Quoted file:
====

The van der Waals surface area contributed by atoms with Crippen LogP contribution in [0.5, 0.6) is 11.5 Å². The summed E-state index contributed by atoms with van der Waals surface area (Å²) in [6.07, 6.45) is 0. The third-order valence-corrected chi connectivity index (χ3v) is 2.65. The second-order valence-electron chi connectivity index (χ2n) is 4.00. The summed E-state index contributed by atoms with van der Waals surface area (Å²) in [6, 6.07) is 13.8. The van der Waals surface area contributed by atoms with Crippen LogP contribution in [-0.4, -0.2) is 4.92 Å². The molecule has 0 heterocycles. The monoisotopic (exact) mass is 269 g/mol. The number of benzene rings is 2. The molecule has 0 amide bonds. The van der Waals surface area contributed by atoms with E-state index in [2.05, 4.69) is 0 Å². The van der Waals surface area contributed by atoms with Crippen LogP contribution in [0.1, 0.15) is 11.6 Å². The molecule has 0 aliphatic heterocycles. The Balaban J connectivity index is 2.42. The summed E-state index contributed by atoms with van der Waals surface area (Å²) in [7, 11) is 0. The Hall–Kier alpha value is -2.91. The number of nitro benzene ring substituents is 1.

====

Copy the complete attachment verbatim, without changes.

The van der Waals surface area contributed by atoms with Crippen LogP contribution in [0.5, 0.6) is 11.5 Å². The summed E-state index contributed by atoms with van der Waals surface area (Å²) in [6.07, 6.45) is 0. The third-order valence-corrected chi connectivity index (χ3v) is 2.65. The second-order valence-electron chi connectivity index (χ2n) is 4.00. The summed E-state index contributed by atoms with van der Waals surface area (Å²) in [6, 6.07) is 13.8. The van der Waals surface area contributed by atoms with Crippen LogP contribution in [-0.4, -0.2) is 4.92 Å². The molecule has 0 heterocycles. The monoisotopic (exact) mass is 269 g/mol. The number of benzene rings is 2. The molecule has 0 amide bonds. The van der Waals surface area contributed by atoms with E-state index in [2.05, 4.69) is 0 Å². The van der Waals surface area contributed by atoms with Crippen LogP contribution in [0.1, 0.15) is 11.6 Å². The molecule has 0 aliphatic heterocycles. The Balaban J connectivity index is 2.42. The summed E-state index contributed by atoms with van der Waals surface area (Å²) in [7, 11) is 0. The Hall–Kier alpha value is -2.91. The number of nitro benzene ring substituents is 1.